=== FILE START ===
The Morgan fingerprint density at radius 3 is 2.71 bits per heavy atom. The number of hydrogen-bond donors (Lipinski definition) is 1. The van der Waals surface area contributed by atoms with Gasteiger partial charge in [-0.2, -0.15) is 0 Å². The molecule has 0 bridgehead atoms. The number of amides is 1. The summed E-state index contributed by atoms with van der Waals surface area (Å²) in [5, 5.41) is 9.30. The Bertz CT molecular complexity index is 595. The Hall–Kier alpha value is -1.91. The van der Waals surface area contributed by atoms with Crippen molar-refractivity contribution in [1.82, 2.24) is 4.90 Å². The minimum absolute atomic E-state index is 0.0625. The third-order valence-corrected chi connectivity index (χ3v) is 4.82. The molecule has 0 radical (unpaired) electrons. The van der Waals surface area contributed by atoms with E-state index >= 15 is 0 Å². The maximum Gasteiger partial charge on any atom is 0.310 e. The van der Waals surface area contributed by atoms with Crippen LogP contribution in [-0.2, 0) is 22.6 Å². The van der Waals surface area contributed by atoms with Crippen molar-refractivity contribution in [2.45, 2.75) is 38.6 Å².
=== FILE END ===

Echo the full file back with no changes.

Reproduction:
The Morgan fingerprint density at radius 3 is 2.71 bits per heavy atom. The number of hydrogen-bond donors (Lipinski definition) is 1. The van der Waals surface area contributed by atoms with Gasteiger partial charge in [-0.2, -0.15) is 0 Å². The molecule has 0 bridgehead atoms. The number of amides is 1. The summed E-state index contributed by atoms with van der Waals surface area (Å²) in [5, 5.41) is 9.30. The Bertz CT molecular complexity index is 595. The Hall–Kier alpha value is -1.91. The van der Waals surface area contributed by atoms with Crippen molar-refractivity contribution in [1.82, 2.24) is 4.90 Å². The minimum absolute atomic E-state index is 0.0625. The third-order valence-corrected chi connectivity index (χ3v) is 4.82. The molecule has 0 radical (unpaired) electrons. The van der Waals surface area contributed by atoms with E-state index >= 15 is 0 Å². The maximum Gasteiger partial charge on any atom is 0.310 e. The van der Waals surface area contributed by atoms with Crippen LogP contribution in [-0.2, 0) is 22.6 Å². The van der Waals surface area contributed by atoms with Crippen molar-refractivity contribution in [2.45, 2.75) is 38.6 Å².